Words like “important” and “vital” are thrown around possibly a little too much in film criticism. It’s not that we don’t mean it — it’s just that sometimes we (ok, I) can get a bit excited. And when watching and reviewing good films in real time, it’s impossible to know what is yet to come. Will there be something else that makes that superlative seem silly in retrospect? Often times, yes.
The book in question is “Caste: The Origins of Our Discontents,” in which Pulitzer Prize-winning author Isabel Wilkerson offers an overriding theory about power and hierarchy and systemic dehumanization in social structures, connecting the Black experience in America to the Dalits of India and Jewish people in Nazi Germany. The New York Times reviewer called it one of the most powerful non-fiction books he’d ever encountered and “the keynote nonfiction book of the American century thus far."
That “Caste” was appealing to DuVernay, who has made documentaries like “13th,” connecting slavery to mass incarceration of Black men, is not surprising. What’s she’s done with it is. Instead of rehashing the facts of the book, DuVernay has turned “Caste” into an investigative, fictionalized drama in which we follow the character Isabel Wilkerson as she puts the pieces together while her life crumbles.
With an unconventional structure, in which we are often transported to different stories in different times, in the American South, Nazi Germany and early 20th century India, “Origin” is nonetheless alarmingly effective, a riveting and haunting journey to a kind of enlightenment.
Wilkerson is played beautifully by Aunjanue Ellis-Taylor, an actor deep enough to engage with the academic and intellectual inquiries of the film, and charismatic enough to make what sounds like homework absorbing. Hers is the kind of 360-degree Black woman that we don’t see leading films very often: She is at once confident and full of doubt and vulnerability, accomplished but searching, determined and still wary. And she’s unafraid to pursue her hunch that everyone, civilians and book editors alike, seems to be telling her isn’t worth it.
This is a character who is surrounded by love when we meet her, with a fairly perfect and supportive husband (Jon Bernthal), her aging mother Ruby (Emily Yancy) and a cousin/confidant in Marion (Niecy Nash-Betts). She is not immediately interested in an assignment about Trayvon Martin, and is a bit stuck knowing that whatever she does, she’ll have to give herself over fully to it. In “Origin,” a push comes in the form of loss and her research takes on a vital urgency to, not to be too hyperbolic, figure out why everything is rotten before she too leaves the earth.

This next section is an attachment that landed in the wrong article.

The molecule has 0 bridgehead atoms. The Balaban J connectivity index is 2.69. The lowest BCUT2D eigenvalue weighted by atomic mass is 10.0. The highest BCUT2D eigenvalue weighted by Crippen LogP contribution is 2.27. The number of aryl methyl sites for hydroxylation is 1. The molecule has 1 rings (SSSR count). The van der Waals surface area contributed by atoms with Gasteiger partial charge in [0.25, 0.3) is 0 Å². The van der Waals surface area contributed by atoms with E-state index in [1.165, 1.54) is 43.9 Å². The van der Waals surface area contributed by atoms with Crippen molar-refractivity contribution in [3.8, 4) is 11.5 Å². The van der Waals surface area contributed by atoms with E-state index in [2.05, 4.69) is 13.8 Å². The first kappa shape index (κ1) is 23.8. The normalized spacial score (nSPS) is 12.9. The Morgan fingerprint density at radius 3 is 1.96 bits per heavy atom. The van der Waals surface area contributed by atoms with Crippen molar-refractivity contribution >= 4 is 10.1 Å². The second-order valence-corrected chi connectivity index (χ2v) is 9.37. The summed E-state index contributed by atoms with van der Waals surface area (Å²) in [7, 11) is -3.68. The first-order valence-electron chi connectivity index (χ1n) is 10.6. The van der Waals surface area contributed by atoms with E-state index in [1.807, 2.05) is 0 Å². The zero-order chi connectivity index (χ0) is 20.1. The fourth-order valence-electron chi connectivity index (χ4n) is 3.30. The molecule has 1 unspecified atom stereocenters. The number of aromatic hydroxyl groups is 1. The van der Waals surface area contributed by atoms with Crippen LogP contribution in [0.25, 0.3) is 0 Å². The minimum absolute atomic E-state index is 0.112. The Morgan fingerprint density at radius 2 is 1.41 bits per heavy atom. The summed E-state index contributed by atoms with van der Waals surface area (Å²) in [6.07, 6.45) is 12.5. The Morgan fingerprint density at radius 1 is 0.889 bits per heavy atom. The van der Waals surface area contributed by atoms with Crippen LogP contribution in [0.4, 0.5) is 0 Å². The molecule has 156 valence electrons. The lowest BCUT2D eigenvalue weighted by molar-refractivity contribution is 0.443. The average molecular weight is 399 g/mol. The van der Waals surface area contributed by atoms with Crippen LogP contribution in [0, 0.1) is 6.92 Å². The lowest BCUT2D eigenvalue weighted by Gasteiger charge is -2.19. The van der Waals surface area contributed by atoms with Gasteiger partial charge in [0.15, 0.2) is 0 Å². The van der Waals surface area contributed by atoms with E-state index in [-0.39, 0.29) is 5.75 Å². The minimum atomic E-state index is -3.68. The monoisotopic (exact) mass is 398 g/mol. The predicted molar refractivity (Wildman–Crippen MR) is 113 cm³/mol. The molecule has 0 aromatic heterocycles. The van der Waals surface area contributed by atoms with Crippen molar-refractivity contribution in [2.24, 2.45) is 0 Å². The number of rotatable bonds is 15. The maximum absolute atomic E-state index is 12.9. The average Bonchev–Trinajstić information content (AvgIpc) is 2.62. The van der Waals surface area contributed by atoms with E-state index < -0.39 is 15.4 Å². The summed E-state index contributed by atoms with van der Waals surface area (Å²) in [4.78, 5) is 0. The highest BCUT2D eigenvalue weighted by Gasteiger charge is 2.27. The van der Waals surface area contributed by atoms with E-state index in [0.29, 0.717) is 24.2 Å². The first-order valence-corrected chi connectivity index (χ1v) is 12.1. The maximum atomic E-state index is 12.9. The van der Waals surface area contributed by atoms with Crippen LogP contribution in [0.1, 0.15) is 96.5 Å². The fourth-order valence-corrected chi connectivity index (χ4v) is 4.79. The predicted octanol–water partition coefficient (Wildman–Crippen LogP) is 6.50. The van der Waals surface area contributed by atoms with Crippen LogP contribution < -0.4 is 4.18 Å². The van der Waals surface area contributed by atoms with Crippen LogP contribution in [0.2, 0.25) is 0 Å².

DuVernay takes us into her findings as Wilkerson learns about a group of Harvard students, two Black, two white, who integrate themselves into a segregated Southern community to study it, a Nazi party member who fell in love with a Jewish woman, and an Indian intellectual who rose out of his lowly caste and advocated for Dalit rights. They feel a bit like different movies. But while it might not be the most elegantly stitched together anthology, it works on a gut level. DuVernay and Ellis-Taylor commit to the big swing, and audiences who give it a chance may find themselves changed — or at least a little more curious, a little more alert — because of it.
Is it premature to say that “Origin” might just be DuVernay’s magnum opus? Well, perhaps. But hopefully it’s the start of a vibrant and bold new era of storytelling for her, with those pesky wrinkles in time firmly in the rearview mirror.
“Origin,” a Neon release in theaters Friday, is rated PG-13 by the Motion Picture Association for “scenes of violence.” Running time: 135 minutes. Three and a half stars out of four.